While it feels these days like we are perpetually in the middle of voting like our lives depend on it (when does one cycle end and the other begin?!); the truth is that we should always approach voting with such urgency. And maybe at different times, and for different reasons, you have felt passionate about voting. But sadly many don’t. Even the palpable energy felt during the 2016 presidential election only translated to half of eligible voters actually showing up. For entrepreneur Sara Berliner voting has always been a sacred right; but now more than ever she hopes we ‘Vote Like a Mother.’ Because for every single one of us…male, female, young, old, parent or not; that fierce mama bear trope may just be the secret to saving our democracy.
We caught wind of Sara’s fantastic catchy slogan-bearing tee shirts on Instagram and needed to hear more. And of course, we were not surprised to find that Vote Like a Mother (VLAM) was a well-run, energizing, side-hustle for this impressive entrepreneur, mother and activist. And Sara has a lot to teach us about activating our communities. So we sat down with Sara to hear more.
Vote Like A Mother began as words on a protest sign I made for an action I was attending with my kids. We were headed to the March For Our Lives in NYC, which the Parkland teen survivors organized following the mass shooting at their high school in 2018. As we made our way to the march, it became clear just how much the words resonated with people—across age, race, and gender.
Other passengers on the subway snapped photos of the sign. Thanks to the positive response, the idea came to me rather quickly. I knew I could use the words as a slogan to build a movement, rallying support behind nonprofits doing important work. I used the subway WiFi to grab the website and social media handles right then and there.
Women are highly skilled at using tools the patriarchy has “given” us to slowly—but surely—destroy it. Fashion, like most forms of art, has long been a vehicle for social change. I think back to the 1850s, during the women’s rights movement and the dress reform movement, when feminists criticized the restrictive nature of women’s clothing items such as petticoats; bustles; and corsets. They created the bloomer, named after suffragist Amelia Bloomer, which originally included a looser tunic and trousers, and was designed to allow more room to breathe.
In a more contemporary sense, I think of my stepsister Maya designing t-shirts to support President Barack Obama’s campaign back in 2008; the push for slow fashion; the people making scrubs and masks for healthcare workers. It’s an effective tool for social change because fashion is one of the more visible ways we can construct identity. We can convey queer, cultural, religious, and political affinities, to name a few. Through those visual signifiers we relate to one another, and build something together.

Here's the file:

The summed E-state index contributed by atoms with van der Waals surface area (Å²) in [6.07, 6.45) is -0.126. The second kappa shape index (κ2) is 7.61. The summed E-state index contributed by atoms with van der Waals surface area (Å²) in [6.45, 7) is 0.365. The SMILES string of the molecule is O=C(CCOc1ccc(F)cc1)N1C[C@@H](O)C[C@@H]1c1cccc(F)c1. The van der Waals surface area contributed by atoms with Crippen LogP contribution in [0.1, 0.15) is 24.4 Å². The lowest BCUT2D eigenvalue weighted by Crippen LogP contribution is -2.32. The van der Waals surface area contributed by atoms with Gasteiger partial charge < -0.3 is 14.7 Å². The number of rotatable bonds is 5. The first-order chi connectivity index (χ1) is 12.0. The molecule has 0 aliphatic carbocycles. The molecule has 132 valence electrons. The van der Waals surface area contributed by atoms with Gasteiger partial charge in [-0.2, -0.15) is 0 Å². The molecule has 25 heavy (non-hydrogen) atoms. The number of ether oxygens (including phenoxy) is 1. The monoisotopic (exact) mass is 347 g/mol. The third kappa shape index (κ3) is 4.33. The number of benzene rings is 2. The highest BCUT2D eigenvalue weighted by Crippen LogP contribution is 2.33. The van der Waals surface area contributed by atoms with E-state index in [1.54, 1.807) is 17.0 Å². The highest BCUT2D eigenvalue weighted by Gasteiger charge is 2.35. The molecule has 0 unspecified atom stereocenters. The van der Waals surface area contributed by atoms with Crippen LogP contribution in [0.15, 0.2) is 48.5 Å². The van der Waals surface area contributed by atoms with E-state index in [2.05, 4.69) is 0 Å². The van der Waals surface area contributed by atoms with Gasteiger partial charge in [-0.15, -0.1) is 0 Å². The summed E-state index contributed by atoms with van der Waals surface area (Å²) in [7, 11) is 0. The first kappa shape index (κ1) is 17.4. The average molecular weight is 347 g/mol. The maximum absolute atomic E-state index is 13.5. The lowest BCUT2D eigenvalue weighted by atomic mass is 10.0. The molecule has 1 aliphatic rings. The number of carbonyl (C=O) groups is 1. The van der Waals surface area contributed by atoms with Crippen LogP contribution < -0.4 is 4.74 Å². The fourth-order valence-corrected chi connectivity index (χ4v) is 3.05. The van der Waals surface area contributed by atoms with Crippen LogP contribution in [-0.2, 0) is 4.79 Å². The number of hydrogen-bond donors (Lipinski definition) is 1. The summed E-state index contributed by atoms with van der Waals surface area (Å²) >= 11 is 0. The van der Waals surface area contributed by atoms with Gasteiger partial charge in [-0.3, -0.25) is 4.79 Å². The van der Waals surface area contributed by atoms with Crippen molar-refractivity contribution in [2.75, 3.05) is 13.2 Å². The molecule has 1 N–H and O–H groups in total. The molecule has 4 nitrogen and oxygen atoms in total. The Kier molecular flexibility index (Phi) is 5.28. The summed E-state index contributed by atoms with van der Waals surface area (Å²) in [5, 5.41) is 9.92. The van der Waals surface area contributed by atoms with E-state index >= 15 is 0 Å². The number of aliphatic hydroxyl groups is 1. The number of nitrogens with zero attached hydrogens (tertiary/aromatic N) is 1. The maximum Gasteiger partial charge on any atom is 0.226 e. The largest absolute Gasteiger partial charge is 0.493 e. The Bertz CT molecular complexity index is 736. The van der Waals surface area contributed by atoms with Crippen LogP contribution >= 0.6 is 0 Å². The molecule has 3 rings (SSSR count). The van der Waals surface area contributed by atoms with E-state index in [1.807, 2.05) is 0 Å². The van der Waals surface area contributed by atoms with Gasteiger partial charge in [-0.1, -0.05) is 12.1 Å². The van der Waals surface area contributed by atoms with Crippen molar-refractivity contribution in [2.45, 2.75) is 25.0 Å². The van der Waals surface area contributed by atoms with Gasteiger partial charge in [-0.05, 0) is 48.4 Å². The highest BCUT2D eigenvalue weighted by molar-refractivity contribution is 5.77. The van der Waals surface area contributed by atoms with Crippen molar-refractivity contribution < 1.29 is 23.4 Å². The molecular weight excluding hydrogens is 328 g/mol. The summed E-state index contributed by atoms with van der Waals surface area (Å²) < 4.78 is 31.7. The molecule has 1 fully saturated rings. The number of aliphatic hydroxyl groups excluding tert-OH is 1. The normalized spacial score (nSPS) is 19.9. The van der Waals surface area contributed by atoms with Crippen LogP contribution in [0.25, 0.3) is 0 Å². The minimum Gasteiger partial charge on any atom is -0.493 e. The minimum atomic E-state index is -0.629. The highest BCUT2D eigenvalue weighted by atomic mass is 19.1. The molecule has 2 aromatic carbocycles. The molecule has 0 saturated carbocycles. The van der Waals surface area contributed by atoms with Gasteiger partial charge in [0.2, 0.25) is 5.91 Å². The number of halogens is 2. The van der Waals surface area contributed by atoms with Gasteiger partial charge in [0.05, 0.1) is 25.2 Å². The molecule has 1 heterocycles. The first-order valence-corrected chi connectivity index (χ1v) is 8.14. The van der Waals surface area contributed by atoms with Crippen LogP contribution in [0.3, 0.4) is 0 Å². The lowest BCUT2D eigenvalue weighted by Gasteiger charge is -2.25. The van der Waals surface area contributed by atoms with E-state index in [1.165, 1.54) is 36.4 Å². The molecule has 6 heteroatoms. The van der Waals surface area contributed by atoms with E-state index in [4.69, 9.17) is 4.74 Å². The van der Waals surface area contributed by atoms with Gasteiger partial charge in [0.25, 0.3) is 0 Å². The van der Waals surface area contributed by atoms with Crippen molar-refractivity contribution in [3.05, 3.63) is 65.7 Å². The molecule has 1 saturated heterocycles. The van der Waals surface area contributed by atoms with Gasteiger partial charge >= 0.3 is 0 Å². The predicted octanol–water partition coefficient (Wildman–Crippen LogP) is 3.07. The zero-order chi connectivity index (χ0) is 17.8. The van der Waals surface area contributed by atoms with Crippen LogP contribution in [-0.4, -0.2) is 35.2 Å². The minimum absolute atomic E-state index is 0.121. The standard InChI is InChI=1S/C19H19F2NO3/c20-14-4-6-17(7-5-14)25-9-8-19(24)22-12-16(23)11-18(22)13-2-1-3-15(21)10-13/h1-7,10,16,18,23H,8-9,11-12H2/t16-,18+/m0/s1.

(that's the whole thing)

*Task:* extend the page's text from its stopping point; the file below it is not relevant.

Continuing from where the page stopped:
In addition to running Vote Like A Mother, I am a children’s media consultant and content creator. I am the co-founder and Chief Partnerships & Community Officer of Kinspire. Kinspire is an app that allows parents and caregivers to discover and share screen-free activities for home and school. It can be such a struggle to find screen-free, age-appropriate activities for kids today. Kinspire allows parents (and kids too!) to share that labor instead of tackling it alone, because, as we know, it really does take a village.
When it comes to “juggling”, it’s not always easy. I think the most important thing is to be honest and transparent about our struggles, so no one has to feel alone. I also am a firm believer in self-care activities, like guided meditations, naps, and yoga.
Right now, we need to prevent the United States from falling even further away from democracy into fascism. And in order to do so, we need to have purpose in most things we do—whether we are voting, engaging in our communities, or even buying groceries. We need to understand the intent vs. impact of our actions, and be clearly organized toward a shared goal. “Ain’t no power like the power of the people, ‘cos the power of the people don’t stop!”
For women-owned businesses thinking about adding purpose to their work, it’s important for them to clarify their vision and goals. If you want to funnel profit into good causes, as Vote Like A Mother does, it’s beneficial to understand who you want to help and how. Do you want to help by donating to campaigns? Do you want to help by offering free or sliding-scale services to Black and Indigenous people?
Maybe you want to help by addressing lack of diversity in your industry, and offering concrete solutions for how you can be a part of the solution. Perhaps you’re not exactly sure how to help yet—some reading might be useful, or you could always peruse VLAM’s social media. There is room for everyone in this movement, and there is a way for everyone to help.